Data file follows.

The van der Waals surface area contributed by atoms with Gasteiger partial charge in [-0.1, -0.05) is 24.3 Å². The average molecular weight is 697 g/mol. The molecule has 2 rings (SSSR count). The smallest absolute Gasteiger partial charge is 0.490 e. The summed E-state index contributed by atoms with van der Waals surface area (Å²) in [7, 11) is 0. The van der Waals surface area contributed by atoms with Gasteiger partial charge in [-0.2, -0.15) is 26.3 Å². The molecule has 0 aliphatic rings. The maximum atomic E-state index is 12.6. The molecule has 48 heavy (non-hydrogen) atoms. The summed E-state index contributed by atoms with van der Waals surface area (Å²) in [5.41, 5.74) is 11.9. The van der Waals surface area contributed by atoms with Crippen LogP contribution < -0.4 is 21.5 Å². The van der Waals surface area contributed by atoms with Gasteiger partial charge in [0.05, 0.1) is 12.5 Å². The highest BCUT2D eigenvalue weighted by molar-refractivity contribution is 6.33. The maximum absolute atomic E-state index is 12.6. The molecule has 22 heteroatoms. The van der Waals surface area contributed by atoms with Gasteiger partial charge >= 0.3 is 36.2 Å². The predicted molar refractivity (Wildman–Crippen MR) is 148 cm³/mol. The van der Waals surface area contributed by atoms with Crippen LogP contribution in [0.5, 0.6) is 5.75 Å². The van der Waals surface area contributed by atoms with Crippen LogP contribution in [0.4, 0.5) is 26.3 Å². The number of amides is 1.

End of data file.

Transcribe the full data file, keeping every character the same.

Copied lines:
The van der Waals surface area contributed by atoms with Gasteiger partial charge in [-0.1, -0.05) is 24.3 Å². The average molecular weight is 697 g/mol. The molecule has 2 rings (SSSR count). The smallest absolute Gasteiger partial charge is 0.490 e. The summed E-state index contributed by atoms with van der Waals surface area (Å²) in [7, 11) is 0. The van der Waals surface area contributed by atoms with Gasteiger partial charge in [-0.2, -0.15) is 26.3 Å². The molecule has 0 aliphatic rings. The maximum atomic E-state index is 12.6. The molecule has 48 heavy (non-hydrogen) atoms. The summed E-state index contributed by atoms with van der Waals surface area (Å²) in [5.41, 5.74) is 11.9. The van der Waals surface area contributed by atoms with Crippen LogP contribution < -0.4 is 21.5 Å². The van der Waals surface area contributed by atoms with Gasteiger partial charge in [0.05, 0.1) is 12.5 Å². The highest BCUT2D eigenvalue weighted by molar-refractivity contribution is 6.33. The maximum absolute atomic E-state index is 12.6. The molecule has 22 heteroatoms. The van der Waals surface area contributed by atoms with Gasteiger partial charge >= 0.3 is 36.2 Å². The predicted molar refractivity (Wildman–Crippen MR) is 148 cm³/mol. The van der Waals surface area contributed by atoms with Crippen LogP contribution in [0.5, 0.6) is 5.75 Å². The van der Waals surface area contributed by atoms with Crippen LogP contribution in [0.4, 0.5) is 26.3 Å². The number of amides is 1.